With the electronic music suddenly becoming the in thing at clubs, there have been random articles trying in vain to explain the nitty-gritties of the electronic movement. I also chanced upon a write-up about intelligent dance music.
For the uninitiated, IDM is being relentlessly touted as music that stimulates both the brain and the body.
Returning to the article, the writer dwelled endlessly on the power of music as a something that can engender new worlds. Fair enough. He, however, followed this up with a strange proclamation wherein he eschewed all other musical genres and claimed that only electronic music was IDM.
In addition to saying that IDM is synonymous with electronica, the writer is also suggesting that all music that does not submit to this compartmentalisation is simply vegetative noise.
In 1997, seminal electronic music artiste Aphex Twin, a k a Richard James, said about the IDM fad, “I just think it’s really funny to have terms like that. It’s basically saying ‘this is intelligent and everything else is stupid.’ “It’s really nasty to everyone else’s music. It makes me laugh, things like that. I don’t use names. I just say that I like something or I don’t.”
Don’t get me wrong; electronic music is after my own heart, but first the genres and now the relentless advance of sub-genres is a complication uncalled for.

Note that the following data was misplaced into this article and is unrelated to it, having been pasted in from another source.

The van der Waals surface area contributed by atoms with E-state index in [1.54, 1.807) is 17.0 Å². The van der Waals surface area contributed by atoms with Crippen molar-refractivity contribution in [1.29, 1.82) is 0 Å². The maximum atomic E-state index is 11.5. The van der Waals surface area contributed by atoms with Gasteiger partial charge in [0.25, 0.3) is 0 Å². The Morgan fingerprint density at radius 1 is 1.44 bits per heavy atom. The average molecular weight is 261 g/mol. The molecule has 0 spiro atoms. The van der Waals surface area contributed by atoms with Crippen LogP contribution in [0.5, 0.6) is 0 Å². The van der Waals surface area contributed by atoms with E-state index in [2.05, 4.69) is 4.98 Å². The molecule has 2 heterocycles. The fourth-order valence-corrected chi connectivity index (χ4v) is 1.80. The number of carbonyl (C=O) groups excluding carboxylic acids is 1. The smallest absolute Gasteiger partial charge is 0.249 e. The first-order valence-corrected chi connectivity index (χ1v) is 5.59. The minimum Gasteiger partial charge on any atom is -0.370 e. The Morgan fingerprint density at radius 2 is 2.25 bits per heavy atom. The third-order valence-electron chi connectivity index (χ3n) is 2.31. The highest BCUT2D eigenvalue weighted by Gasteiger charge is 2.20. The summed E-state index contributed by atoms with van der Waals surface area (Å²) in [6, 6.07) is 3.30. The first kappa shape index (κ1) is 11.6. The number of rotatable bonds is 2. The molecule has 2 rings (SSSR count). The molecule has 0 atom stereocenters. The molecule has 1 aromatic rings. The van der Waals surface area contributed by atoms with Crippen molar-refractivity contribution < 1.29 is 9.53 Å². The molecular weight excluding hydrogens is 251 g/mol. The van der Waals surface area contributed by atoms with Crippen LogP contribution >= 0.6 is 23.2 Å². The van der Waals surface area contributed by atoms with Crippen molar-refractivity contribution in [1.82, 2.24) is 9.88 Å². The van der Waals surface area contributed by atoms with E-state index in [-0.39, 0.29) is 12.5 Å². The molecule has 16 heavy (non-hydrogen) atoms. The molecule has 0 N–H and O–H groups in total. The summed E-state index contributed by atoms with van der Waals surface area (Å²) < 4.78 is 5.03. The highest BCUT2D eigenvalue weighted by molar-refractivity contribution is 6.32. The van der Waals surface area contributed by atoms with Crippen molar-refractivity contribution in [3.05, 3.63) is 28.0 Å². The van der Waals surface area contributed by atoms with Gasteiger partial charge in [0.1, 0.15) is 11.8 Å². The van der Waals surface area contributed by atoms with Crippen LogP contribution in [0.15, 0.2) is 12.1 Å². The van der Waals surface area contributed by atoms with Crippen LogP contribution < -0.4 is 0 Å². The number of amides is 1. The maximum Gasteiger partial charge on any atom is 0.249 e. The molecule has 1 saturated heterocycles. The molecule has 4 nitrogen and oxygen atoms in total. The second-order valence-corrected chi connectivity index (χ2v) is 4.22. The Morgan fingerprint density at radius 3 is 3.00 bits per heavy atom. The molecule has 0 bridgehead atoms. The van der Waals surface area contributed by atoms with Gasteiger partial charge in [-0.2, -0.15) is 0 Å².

What about Pearl Jam?
Trance, psytrance, breakbeat, dub, downtempo, chill, house, progressive, progressive house and a lot of electronic music is IDM. But who decides this?
Pearl Jam, Pink Floyd can definitely get the people dancing. But according to the parameters of IDM these scintillating outfits are no good. To my mind all these terms are just innovative ways of selling out.
A lot of these crazy electronic sounds originated in Goa of the 1990s. Some of those progressives who countered the banality of remixes that were fast taking over our lives were hippies, some ‘seekers’ and some just wanted to flow with the music. It was all very basic and it was all about the music and not highfalutin labels.
Beyond the innumerable barriers of labels and subgenres allmusic has a strong spiritual connection. Take the ’70s for instance. A lot of psychedelic rock (remember The 13th Floor Elevators?) that came out of this decade, though not electronica, could still take you on a trip. And now they’re questioning its intelligence and whether it was dance?
With music we all learn from experience and only then decide what music we are inclined towards. These classifications have become a glamorous step that elides this stage of prodding around and jumps directly to the dry theorising. The trend needs some subversion. We need to take our time with music.